Opinion writer

The Post reports:

Attorney General Jeff Sessions late Friday night fired former FBI deputy director Andrew Mc­Cabe, a little more than 24 hours before McCabe was set to retire — a move that McCabe alleged was an attempt to slander him and undermine the ongoing special counsel investigation into the Trump campaign.

Sessions announced the decision in a statement just before 10 p.m., noting that both the Justice Department inspector general and the FBI office that handles discipline had found “that Mr. McCabe had made an unauthorized disclosure to the news media and lacked candor — including under oath — on multiple occasions.” . . . . The move will likely cost Mc­Cabe a significant portion of his retirement benefits, though it is possible he could bring a legal challenge.

In a blistering written rebuttal, McCabe said he authorized two FBI officials to talk to a reporter “to set the record straight on behalf of the Bureau, and to make clear that we were continuing an investigation that people in DOJ opposed.” He asserted, “It was not a secret, it took place over several days, and others, including the Director, were aware of the interaction with the reporter. It was the type of exchange with the media that the Deputy Director oversees several times per week.” He continued:

I am being singled out and treated this way because of the role I played, the actions I took, and the events I witnessed in the aftermath of the firing of James Comey. The release of this report was accelerated only after my testimony to the House Intelligence Committee revealed that I would corroborate former Director Comey’s accounts of his discussions with the President. The OIG’s focus on me and this report became a part of an unprecedented effort by the Administration, driven by the President himself, to remove me from my position, destroy my reputation, and possibly strip me of a pension that I worked 21 years to earn. The accelerated release of the report, and the punitive actions taken in response, make sense only when viewed through this lens. Thursday’s comments from the White House are just the latest example of this.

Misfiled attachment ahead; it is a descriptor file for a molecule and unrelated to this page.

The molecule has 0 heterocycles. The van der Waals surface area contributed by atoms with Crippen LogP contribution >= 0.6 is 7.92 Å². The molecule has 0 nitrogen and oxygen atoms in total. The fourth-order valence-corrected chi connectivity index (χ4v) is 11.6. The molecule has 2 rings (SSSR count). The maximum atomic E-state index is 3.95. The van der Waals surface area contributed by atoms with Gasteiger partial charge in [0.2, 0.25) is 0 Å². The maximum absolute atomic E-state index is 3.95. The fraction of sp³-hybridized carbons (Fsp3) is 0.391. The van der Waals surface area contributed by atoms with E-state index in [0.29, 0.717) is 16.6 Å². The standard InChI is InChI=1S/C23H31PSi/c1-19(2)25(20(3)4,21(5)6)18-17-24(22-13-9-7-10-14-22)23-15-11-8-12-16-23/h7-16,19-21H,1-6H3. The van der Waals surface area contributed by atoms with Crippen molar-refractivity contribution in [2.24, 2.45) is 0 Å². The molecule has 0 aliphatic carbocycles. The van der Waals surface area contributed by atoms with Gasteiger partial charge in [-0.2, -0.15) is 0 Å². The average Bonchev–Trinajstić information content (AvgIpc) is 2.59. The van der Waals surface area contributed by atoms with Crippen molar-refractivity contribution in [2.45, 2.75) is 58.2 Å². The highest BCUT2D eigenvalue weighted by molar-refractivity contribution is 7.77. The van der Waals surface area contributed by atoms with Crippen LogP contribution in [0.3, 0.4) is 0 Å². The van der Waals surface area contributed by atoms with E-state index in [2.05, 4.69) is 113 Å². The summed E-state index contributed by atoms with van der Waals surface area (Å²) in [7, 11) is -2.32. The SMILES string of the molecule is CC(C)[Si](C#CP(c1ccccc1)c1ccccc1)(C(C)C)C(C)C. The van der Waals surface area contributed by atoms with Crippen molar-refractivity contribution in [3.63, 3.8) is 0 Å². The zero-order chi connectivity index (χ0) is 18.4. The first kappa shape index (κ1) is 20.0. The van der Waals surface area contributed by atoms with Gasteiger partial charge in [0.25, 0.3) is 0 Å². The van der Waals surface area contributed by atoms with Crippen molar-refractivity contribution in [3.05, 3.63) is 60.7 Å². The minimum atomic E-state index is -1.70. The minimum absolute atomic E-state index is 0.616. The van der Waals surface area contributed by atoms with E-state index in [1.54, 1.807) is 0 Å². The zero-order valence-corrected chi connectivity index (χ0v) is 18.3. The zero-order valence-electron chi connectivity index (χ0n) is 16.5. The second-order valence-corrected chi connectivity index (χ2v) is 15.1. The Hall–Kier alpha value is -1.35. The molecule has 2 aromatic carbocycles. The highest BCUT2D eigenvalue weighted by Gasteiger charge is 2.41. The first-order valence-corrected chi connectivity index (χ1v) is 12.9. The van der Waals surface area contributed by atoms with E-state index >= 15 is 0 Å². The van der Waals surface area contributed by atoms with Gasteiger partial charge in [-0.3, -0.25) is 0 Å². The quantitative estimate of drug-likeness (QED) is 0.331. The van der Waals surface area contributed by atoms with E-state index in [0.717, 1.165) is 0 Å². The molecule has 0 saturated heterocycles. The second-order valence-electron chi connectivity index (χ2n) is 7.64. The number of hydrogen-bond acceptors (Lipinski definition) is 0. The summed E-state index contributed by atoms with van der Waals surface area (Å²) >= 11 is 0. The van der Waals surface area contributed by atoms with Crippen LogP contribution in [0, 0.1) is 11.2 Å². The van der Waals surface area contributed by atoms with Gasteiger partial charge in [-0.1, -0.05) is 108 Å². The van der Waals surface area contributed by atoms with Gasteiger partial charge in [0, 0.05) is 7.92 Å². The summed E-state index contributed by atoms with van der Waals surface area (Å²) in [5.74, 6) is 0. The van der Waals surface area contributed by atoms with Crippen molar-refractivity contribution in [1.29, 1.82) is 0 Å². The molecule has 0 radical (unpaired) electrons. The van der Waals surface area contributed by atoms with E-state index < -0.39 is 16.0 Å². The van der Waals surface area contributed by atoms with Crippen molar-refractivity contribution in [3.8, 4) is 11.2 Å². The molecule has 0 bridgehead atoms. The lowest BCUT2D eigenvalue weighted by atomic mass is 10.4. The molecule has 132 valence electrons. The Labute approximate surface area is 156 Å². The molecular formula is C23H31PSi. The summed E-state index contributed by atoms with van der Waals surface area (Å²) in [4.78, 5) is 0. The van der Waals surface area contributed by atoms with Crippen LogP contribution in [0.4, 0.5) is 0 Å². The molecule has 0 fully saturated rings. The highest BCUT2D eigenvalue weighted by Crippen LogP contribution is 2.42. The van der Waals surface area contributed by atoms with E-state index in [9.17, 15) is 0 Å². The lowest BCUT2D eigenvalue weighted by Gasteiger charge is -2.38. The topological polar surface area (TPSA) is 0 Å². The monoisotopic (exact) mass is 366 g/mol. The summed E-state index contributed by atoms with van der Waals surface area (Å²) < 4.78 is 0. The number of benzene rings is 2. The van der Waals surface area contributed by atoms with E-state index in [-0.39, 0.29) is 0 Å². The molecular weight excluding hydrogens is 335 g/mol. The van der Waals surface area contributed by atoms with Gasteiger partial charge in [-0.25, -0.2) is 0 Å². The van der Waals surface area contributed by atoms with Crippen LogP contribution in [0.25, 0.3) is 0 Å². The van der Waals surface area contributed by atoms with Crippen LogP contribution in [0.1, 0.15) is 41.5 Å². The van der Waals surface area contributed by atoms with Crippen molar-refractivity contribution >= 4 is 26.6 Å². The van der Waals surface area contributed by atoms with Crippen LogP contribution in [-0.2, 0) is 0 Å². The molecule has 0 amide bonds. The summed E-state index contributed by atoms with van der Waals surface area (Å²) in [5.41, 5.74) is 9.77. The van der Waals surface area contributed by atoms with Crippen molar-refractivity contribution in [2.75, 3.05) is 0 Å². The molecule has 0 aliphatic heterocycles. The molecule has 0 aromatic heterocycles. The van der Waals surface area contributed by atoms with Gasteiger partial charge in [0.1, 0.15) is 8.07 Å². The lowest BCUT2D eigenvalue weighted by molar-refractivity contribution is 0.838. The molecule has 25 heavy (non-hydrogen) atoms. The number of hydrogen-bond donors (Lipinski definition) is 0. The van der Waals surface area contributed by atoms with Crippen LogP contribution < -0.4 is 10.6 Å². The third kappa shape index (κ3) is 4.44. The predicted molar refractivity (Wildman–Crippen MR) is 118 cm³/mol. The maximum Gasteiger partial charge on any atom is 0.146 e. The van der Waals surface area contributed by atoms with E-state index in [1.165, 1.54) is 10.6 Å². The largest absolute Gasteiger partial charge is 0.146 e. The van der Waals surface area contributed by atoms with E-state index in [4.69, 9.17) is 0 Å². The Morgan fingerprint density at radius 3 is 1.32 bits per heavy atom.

This attack on my credibility is one part of a larger effort not just to slander me personally, but to taint the FBI, law enforcement, and intelligence professionals more generally. It is part of this Administration’s ongoing war on the FBI and the efforts of the Special Counsel investigation, which continue to this day. Their persistence in this campaign only highlights the importance of the Special Counsel’s work.

President Trump, never able to conceal his vindictiveness and incapable of understanding what evidence might be used against him, gleefully tweeted, “Andrew McCabe FIRED, a great day for the hard working men and women of the FBI – A great day for Democracy. Sanctimonious James Comey was his boss and made McCabe look like a choirboy. He knew all about the lies and corruption going on at the highest levels of the FBI!”

No wonder Trump’s lawyers seem unable to imagine allowing him to sit for an interview with special prosecutor Robert S. Mueller III. He is likely to blurt out something akin to, “Yay, that’ll show McCabe and others what happens when they decide to help Comey!” That’s the essence of the tweet Trump could not resist sending.